US state Missouri wants to eliminate marriages for everyone unless they’re done in a church
The Missouri GOP legislature has introduced a bill which hopes to stop marriages that don’t take place in a church.
As part of an ongoing effort in the state to redefine marriage, HB 1434 would nullify marriage in the public arena.
It would define marriage as being a union that takes place only in religious institutions.
Any marriages that were to take place outside of the church, for example in a registry office, would only be recognised as “domestic unions”.
Sponsors of the bill say that the change in definition would work to protect churched and businesses against “gay encroachment”.
The bill stemmed from a slew of religious exemption cases – the most common of which being bakers who refuse to bake wedding cakes for same-sex marriages.
Missouri still has an unconstitutional law in its state legislature which defines marriage as a union between a man and a woman.
Those who support the bill say it is a reaction to Obergefell v. Hodges, the Supreme Court case which legalised marriage equality in America.
If the bill were to pass, it would mean that both gay and straight married couples would have to reclassify themselves as “domestically unionised”.
This would have a massive knock-on effect on marriage tax credits and other bureaucratic processes.
Similar bills have been sponsored by the same sponsor of HB 1434, Rev./Rep. TJ Berry.
The two bills failed in the last two years, and we’re hoping this bill will follow suit.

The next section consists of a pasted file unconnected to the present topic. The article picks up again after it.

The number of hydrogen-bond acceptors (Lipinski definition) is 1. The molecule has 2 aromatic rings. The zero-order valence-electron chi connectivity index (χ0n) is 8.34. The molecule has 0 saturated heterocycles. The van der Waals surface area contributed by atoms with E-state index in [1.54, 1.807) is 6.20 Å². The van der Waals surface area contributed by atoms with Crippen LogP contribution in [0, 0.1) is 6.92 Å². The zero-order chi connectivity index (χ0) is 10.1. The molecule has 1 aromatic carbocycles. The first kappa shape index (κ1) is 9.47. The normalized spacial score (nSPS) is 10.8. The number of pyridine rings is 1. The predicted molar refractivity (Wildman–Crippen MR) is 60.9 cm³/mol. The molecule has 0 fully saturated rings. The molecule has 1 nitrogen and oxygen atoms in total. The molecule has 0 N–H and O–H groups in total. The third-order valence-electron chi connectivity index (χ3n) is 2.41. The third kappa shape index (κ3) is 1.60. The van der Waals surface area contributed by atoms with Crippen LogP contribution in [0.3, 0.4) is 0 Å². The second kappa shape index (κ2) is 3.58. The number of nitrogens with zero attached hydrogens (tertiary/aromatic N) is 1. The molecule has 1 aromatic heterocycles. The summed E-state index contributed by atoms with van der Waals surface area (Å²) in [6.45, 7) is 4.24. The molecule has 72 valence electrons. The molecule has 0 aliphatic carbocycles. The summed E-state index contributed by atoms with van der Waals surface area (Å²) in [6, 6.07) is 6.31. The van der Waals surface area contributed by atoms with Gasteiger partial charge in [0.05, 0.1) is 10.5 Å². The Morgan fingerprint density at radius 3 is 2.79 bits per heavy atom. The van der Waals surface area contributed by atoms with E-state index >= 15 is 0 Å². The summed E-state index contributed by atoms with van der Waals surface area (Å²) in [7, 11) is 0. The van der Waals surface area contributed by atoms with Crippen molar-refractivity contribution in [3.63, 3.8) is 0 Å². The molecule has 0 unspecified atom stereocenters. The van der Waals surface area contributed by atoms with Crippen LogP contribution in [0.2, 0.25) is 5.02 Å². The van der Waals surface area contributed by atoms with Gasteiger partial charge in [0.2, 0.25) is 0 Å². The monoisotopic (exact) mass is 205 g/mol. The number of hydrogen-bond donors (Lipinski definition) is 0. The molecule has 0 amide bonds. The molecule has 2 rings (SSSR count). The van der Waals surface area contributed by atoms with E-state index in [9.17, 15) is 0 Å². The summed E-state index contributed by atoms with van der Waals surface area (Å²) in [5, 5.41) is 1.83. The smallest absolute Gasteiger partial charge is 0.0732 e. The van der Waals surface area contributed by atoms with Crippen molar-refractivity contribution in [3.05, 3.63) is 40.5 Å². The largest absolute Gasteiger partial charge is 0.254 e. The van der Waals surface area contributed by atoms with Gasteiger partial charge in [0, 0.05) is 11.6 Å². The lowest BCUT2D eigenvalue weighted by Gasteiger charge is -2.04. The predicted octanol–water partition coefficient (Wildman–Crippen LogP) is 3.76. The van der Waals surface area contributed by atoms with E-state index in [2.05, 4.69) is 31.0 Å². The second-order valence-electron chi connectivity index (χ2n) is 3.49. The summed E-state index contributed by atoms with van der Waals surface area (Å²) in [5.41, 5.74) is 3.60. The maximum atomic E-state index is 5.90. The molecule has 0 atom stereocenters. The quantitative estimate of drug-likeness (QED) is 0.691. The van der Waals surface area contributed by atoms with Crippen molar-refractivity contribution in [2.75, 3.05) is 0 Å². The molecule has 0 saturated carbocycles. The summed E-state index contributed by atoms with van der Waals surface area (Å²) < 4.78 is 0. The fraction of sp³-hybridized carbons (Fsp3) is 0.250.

The Supreme Court ruled earlier this week that Mississippi could keep an anti-LGBT law in its legislature.
The Republican-dominated state recently passed HB 1523, a broad law which grants Mississippians the ability to use so-called “religious exemptions” to legally deny LGBTQ people employment, housing, adoption rights, marriage licenses, and even services at a local business.
Despite protests from LGBT rights groups, the sweeping law was signed by the state’s Governor Phil Bryant, and came into effect in October.
A legal challenge to the law was rejected by the 5th U.S. Circuit Court of Appeals, which ruled that the plaintiffs in the case – including same-sex couples and civil rights advocates – did not have standing to challenge the law.
The US Supreme Court only takes up a fraction of cases put before it, but the decision to avoid intervening in the case has sparked concern.
Sarah Kate Ellis, President and CEO of GLAAD, said: “This latest punt on LGBTQ rights by the nation’s highest court promotes state-stationed discrimination by upholding a law that allows hotels, ER doctors, business owners, and even paediatricians to legally deny services to hardworking LGBTQ families in Mississippi.
“While freedom of religion is a fundamental right, it should never give people the right to impose their belief on others and openly discriminate against others in the name of religious exemptions.”
The law’s passage comes despite research from the Public Religion Research Institute (PRRI) which showed that a majority of Americans oppose anti-LGBTQ legislation.
The polling revealed that more than six in ten (61%) Americans oppose allowing small business owners to refuse to provide products or services to gay or lesbian people. Just three in ten (30%) Americans support their right to do so.
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